The privilege of covering a Phoenix race

I’ve been coming to Phoenix Raceway for 12 years now, and there’s something about this place that feels special for me.

That’s not sarcasm, although I could see why people would think that — since I’m always ripping on the awful facilities like the media center (they’re fixing it!).

But in all seriousness, Phoenix always makes me stop and reflect. Why? Check out this list of personal firsts:

— It was my first racing assignment for the Inland Valley (Calif.) Daily Bulletin in Nov. 2005. My main job for the newspaper was high school sports, but sports editor Louis Brewster generously allowed me to cover the Phoenix race because he knew how badly I wanted to go.

During that first weekend, Brewster assigned me a story on our local driver David Gilliland, who was in his second career Busch Series race. It wasn’t much of a story at the time (he start-and-parked), but it was Gilliland’s first race with car owner Clay Andrews — a pairing which would pull off the famous Kentucky upset a year later.

— It was my first on-the-road assignment for NASCAR Scene magazine in April 2007. I’d left the Daily Bulletin for my dream job in early ’07, and Phoenix was my first race after a few weeks in the office. I was absolutely on top of the world. Getting paid to travel full-time to NASCAR races? Are you kidding?

Plus, Scene was rolling in cash at the time (it was still the glory days of print advertising) and they paid for FIVE Scene writers to fly out a day early so we could “adjust to the time zone.” Gotta be fresh for the weekend and all that, right?

So we had two days to lounge by the pool at a fancy hotel and eat good food on someone else’s dime. Plus, all of the other writers were guys I practically idolized as a subscriber of the magazine, so I didn’t think it could get much better than that. I wore my Scene polo shirt to the track with pride and beamed when I saw crew members reading it in the garage.

— It was the first race I ever live-tweeted in April 2009! Scene had each of us create Twitter accounts in March of that year, but they wouldn’t let us start tweeting until a sponsored deal with Sprint kicked in. The first race was Phoenix, and we had to tweet #SprintRacing after every tweet. Anyway, I sat up in the press box and tweeted, connecting with some of you for the first time. Much has changed in the time since (or not).

— This was the first place I traveled for JeffGluck.com. Thanks to your early surge of pledges, I had enough money to go cover testing in January. That was one of the best feelings I’ve ever had, because I was only there because you wanted me to be there.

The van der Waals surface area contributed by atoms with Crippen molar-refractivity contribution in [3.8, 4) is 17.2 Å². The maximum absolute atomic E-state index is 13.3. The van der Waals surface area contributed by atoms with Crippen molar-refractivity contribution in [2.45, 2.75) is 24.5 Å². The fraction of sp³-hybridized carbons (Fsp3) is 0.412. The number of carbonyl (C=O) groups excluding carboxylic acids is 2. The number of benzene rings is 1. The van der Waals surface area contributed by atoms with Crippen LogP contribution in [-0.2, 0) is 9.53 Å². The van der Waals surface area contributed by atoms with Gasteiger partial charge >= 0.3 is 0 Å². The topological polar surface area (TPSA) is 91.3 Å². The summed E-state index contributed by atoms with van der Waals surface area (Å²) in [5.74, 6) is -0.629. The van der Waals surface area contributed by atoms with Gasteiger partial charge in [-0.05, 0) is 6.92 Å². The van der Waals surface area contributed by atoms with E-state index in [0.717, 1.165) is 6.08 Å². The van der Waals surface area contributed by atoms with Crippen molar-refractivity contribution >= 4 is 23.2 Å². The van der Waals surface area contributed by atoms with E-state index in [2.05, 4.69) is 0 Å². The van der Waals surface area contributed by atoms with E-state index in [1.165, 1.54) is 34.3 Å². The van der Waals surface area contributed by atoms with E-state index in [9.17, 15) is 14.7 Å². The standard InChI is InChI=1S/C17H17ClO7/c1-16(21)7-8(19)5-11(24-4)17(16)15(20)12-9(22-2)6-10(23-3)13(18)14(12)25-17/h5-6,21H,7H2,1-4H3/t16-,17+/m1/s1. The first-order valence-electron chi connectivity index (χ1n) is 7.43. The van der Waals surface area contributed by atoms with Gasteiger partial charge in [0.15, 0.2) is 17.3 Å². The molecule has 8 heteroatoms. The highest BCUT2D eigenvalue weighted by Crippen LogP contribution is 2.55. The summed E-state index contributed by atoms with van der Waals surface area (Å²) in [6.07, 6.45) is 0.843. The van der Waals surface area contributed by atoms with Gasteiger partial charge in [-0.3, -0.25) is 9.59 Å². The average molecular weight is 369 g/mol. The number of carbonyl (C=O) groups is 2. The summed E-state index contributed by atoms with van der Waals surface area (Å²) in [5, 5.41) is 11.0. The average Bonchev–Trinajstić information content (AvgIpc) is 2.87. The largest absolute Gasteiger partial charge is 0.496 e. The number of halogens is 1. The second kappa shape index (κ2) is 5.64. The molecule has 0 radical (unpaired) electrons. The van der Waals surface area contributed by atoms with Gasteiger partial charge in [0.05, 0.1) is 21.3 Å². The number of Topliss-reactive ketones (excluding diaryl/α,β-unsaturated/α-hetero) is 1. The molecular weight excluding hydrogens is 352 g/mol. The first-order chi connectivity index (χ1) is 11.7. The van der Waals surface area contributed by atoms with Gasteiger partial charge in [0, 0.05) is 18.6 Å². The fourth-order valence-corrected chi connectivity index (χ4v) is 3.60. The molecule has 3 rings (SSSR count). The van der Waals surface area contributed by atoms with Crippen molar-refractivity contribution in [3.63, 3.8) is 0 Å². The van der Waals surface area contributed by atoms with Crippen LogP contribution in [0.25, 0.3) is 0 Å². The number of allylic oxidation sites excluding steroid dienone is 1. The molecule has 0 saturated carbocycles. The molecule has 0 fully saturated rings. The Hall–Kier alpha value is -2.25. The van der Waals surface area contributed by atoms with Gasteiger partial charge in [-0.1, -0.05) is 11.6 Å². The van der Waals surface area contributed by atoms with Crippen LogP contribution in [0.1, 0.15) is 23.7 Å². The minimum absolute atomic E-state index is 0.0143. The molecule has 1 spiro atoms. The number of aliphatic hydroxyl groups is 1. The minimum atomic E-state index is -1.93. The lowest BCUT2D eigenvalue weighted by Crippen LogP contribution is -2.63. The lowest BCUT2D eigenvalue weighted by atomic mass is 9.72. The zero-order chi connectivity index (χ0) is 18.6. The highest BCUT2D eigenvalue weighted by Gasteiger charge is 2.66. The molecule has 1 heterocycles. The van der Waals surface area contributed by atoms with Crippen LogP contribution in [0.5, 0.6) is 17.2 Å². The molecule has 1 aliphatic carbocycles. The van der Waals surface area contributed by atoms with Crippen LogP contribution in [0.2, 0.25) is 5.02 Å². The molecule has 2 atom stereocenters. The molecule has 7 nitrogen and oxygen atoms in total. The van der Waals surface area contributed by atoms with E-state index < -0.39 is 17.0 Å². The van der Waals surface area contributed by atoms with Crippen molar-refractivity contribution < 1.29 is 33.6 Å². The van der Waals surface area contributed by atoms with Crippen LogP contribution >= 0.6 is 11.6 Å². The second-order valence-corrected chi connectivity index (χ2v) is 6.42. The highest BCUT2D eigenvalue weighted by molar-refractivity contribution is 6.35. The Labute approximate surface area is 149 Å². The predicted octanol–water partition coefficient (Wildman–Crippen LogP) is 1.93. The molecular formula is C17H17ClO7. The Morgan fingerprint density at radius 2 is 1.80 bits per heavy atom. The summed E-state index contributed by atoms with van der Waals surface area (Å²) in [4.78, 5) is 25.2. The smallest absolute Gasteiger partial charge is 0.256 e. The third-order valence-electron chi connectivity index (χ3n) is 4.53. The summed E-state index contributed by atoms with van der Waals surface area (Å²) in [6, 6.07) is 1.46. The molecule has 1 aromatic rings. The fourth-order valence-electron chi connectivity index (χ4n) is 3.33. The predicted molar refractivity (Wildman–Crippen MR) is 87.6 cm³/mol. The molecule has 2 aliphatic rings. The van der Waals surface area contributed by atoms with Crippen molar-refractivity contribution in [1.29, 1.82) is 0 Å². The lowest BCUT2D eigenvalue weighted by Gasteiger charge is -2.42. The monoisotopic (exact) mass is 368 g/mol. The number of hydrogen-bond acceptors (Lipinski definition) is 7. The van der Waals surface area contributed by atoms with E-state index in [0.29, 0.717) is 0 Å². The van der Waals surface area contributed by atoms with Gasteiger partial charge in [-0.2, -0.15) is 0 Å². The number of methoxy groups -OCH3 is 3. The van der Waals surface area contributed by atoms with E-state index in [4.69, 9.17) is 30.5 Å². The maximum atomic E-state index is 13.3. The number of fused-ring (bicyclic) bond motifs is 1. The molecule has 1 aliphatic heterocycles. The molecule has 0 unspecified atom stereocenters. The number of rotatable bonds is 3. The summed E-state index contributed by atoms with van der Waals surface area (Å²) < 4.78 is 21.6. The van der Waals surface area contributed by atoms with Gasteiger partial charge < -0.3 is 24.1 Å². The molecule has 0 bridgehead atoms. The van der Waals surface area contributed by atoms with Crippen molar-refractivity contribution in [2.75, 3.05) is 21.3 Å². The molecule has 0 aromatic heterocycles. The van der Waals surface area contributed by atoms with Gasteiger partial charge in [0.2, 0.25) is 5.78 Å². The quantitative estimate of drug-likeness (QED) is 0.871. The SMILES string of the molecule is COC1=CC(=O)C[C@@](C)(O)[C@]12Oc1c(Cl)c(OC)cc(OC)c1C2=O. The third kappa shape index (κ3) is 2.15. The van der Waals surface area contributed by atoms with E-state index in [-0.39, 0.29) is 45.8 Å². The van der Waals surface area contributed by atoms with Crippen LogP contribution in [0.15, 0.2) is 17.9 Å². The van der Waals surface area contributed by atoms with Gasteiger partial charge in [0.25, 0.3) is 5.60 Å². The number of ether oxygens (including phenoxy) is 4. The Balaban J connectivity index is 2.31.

Anyway, perhaps in part of all these firsts, I always feel like it’s a privilege to come out to Phoenix. If you’re a NASCAR beat writer who makes it out this far west, you’re fortunate to either work for a large outlet with a travel budget or you have the resources to make it on your own.

There aren’t a lot of us left. The only traveling beat writers here this week are from ESPN.com, FOXSports.com, Motorsport.com, NASCAR.com, NASCAR Wire Service, KickinTheTires.net and Catchfence.com. And me.

So I’m pretty happy to be here. It’s another special weekend, and I don’t take it for granted.

11 Replies to “The privilege of covering a Phoenix race”

  1. We’re in the grandstands right now, watching Cup final practice. Near start/finish line, baking in the brutally hot sun, but I love it! I’ve been to a handful of NASCAR tracks and Phoenix is my favorite.

  2. Phoenix is awesome – something magical about that area. It also has the best sunsets!!!!! Have a blast and keep doing what you do. Wow – twitter in 2009? I don’t know when I heard about twitter, but I know it was years later. Then again, technology is passing me by these days.

  3. You KNOW howI feel about your journalism!!! Best NASCAR coverage, and so respected. I’m so happy to call you a friend.

  4. It seems like you have had a good journey up to where you are now. I hope it continues for you so we can all benefit from it. Its just too bad that Manzinita is gone. Phoenix was more fun to visit when Manzinita was around.

  5. Jeff, I didn’t realize you hadwent out on your own. I will support you 100%, I took a step back from the sport when Jeff Burton retired but am reengaged now that Bowyer is in the 14. Are you still doing Tweet-ups? Not sure I will get to a race this year but I will be back soon.

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